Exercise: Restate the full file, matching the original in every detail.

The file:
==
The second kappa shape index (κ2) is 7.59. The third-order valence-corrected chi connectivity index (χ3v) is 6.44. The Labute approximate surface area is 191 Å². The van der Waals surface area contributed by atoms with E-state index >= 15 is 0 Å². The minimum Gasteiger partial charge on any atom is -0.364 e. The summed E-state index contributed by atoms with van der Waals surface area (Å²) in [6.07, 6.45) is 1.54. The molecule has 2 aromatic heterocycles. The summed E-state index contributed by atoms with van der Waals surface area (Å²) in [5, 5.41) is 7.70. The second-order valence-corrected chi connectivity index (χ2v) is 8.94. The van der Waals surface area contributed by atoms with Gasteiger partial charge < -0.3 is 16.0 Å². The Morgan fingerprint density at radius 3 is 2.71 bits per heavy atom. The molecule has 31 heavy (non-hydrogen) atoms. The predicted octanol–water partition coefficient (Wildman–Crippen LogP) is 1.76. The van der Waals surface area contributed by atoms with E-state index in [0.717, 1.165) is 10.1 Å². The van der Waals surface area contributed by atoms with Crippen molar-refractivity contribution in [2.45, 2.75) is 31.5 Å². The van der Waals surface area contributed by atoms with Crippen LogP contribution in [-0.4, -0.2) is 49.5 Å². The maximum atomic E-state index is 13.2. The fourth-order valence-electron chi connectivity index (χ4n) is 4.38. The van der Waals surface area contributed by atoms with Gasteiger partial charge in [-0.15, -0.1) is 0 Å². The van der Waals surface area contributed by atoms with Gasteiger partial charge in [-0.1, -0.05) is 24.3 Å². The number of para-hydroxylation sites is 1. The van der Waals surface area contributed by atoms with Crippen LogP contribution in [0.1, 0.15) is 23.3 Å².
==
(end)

The second kappa shape index (κ2) is 7.59. The third-order valence-corrected chi connectivity index (χ3v) is 6.44. The Labute approximate surface area is 191 Å². The van der Waals surface area contributed by atoms with E-state index >= 15 is 0 Å². The minimum Gasteiger partial charge on any atom is -0.364 e. The summed E-state index contributed by atoms with van der Waals surface area (Å²) in [6.07, 6.45) is 1.54. The molecule has 2 aromatic heterocycles. The summed E-state index contributed by atoms with van der Waals surface area (Å²) in [5, 5.41) is 7.70. The second-order valence-corrected chi connectivity index (χ2v) is 8.94. The van der Waals surface area contributed by atoms with Gasteiger partial charge < -0.3 is 16.0 Å². The Morgan fingerprint density at radius 3 is 2.71 bits per heavy atom. The molecule has 31 heavy (non-hydrogen) atoms. The predicted octanol–water partition coefficient (Wildman–Crippen LogP) is 1.76. The van der Waals surface area contributed by atoms with E-state index in [0.717, 1.165) is 10.1 Å². The van der Waals surface area contributed by atoms with Crippen molar-refractivity contribution in [2.45, 2.75) is 31.5 Å². The van der Waals surface area contributed by atoms with Crippen LogP contribution in [-0.4, -0.2) is 49.5 Å². The maximum atomic E-state index is 13.2. The fourth-order valence-electron chi connectivity index (χ4n) is 4.38. The van der Waals surface area contributed by atoms with Gasteiger partial charge in [-0.15, -0.1) is 0 Å². The van der Waals surface area contributed by atoms with Gasteiger partial charge in [-0.1, -0.05) is 24.3 Å². The number of para-hydroxylation sites is 1. The van der Waals surface area contributed by atoms with Crippen LogP contribution in [0.1, 0.15) is 23.3 Å².